Reliance initially denied benefits to Diamond on June 14, 2002 on the grounds that she suffered from no physical impairment that would prevent her from performing the duties of her sedentary occupation. (Pl.'s 56.1 ¶ 18; Def.'s 56.1¶ 18; AR 3-4.) The relevant part of the LTD policy states as follows:

"Totally Disabled" and "Total Disability" mean that as a result of an Injury or Sickness:

(1) . . . for the first 24 months for which a Monthly Benefit is payable, an Insured cannot perform the material duties of his/her regular occupation . . . .

(2) after a Monthly Benefit has been paid for 24 months, an insured cannot perform the material duties of any occupation. Any occupation is one that the Insured's education, training, or experience will reasonably allow. We consider the Insured Totally Disabled if due to an Injury or Sickness he or she is capable of only performing the material duties on a part-time basis or part of the material duties on a [f]ull-time basis. (Pl.'s 56.1 ¶ 19; Def.'s 56.1 ¶ 19) (emphasis added). After exhausting her administrative remedies, Diamond filed an action in federal court in 2003. See Diamond v. Reliance Standard Life Insurance Company, 03 Civ. 6757 (SHS) (Pl.'s 56.1 ¶ 20; Def.'s 56.1 ¶ 20.) That litigation was settled in July 2004. Pursuant to the settlement agreement, Reliance agreed to pay Diamond disability benefits with interest and attorney's fees. (Pl.'s 56.1 ¶ 21; Def.'s 56.1 ¶ 21.) Reliance maintains that the reason it settled was because, at the time, it could not locate plaintiff's file in order to properly defend the suit. They contend that they never conceded that Diamond was "disabled" pursuant to her policy with Reliance.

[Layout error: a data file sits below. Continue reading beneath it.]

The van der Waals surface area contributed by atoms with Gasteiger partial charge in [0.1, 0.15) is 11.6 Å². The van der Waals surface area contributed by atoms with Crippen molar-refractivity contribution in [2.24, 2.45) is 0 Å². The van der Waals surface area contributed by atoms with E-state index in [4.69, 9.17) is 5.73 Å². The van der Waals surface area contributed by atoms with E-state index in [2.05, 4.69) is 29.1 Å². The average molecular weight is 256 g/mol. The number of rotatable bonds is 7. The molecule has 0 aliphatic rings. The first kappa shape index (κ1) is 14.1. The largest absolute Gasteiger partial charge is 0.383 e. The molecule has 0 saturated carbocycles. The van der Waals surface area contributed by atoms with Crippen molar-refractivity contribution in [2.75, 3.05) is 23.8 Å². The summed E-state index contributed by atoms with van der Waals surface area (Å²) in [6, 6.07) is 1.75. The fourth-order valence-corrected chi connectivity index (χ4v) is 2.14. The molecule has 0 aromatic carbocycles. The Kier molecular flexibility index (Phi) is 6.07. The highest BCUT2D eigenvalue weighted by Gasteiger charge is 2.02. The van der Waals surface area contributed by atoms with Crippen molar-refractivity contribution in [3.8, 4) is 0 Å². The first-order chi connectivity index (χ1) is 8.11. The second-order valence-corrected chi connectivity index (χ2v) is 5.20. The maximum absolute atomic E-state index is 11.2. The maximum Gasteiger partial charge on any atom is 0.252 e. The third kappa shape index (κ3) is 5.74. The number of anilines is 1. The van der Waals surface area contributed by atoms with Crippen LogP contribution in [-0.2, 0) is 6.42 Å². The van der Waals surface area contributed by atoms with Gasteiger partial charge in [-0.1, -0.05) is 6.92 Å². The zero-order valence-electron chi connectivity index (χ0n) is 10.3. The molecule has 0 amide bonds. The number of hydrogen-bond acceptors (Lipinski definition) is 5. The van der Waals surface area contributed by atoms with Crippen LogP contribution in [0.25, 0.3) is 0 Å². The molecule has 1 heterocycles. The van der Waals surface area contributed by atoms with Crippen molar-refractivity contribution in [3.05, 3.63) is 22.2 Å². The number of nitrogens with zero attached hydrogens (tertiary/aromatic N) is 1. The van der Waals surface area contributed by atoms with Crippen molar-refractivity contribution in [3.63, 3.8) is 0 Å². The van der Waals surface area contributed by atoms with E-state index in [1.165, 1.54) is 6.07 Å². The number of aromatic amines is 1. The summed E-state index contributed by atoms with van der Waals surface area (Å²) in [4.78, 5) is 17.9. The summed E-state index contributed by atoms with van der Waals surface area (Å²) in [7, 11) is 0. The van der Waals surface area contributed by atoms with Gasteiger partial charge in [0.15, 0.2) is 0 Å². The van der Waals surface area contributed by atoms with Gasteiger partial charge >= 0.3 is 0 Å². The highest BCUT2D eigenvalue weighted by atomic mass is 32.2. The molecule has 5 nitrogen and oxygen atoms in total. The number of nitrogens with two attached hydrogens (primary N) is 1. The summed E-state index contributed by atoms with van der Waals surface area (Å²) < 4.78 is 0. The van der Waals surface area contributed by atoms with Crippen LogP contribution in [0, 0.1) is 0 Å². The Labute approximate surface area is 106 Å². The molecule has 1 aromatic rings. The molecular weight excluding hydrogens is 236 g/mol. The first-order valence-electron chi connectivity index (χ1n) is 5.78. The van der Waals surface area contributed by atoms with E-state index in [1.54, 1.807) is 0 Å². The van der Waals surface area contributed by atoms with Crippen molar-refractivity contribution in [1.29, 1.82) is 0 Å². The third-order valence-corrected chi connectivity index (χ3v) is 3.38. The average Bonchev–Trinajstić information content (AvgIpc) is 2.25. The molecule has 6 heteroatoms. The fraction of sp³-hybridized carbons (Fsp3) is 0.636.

After the settlement, Reliance located Diamond's file and issued a letter dated August 30, 2005, denying LTD benefits to Diamond effective October 8, 2005. Specifically, Reliance concluded that Diamond was capable of performing the duties of her own occupation. (Pl.'s 56.1 ¶ 27; Def.'s 56.1 ¶ 27.) Diamond appealed that denial of benefits, citing the various diseases Dr. Bernstein diagnosed her with and how the symptoms of those diseases prevented her from returning to even a part-time work schedule. (Pl.'s 56.1 ¶¶ 30-34; Def.'s 56.1 ¶¶ 30-34.)

To evaluate Diamond's appeal, Reliance had Diamond's file reviewed by Dr. Mark Burns. (Pl.'s 56.1 ¶ 30-34; Def.'s 56.1 ¶ 36.) Dr. Burns did not examine Diamond but determined that Reliance was correct to terminate Diamond's LTD benefits because the "medical records lack evidence of an impairment that would prevent Ms. Diamond from performing sedentary work." (Pl.'s 56.1 ¶ 37; Def.'s 56.1 ¶ 37.) According to Dr. Burns, the records documented esophageal lesions and abdominal pain attributable to Bechet's disease but did not document other symptoms Diamond complained of. (Pl.'s 56.1 ¶ 38; Def.'s 56.1 ¶ 38.) Dr. Burns also concluded that while "flares of the skin could cause absence from work during the flares," there was "no evidence of physical injury that would limit work in between flares." (Pl.'s 56.1 ¶ 40; Def.'s 56.1 ¶ 40.) Dr. Burns stated that he could not identify the cause of Diamond's ...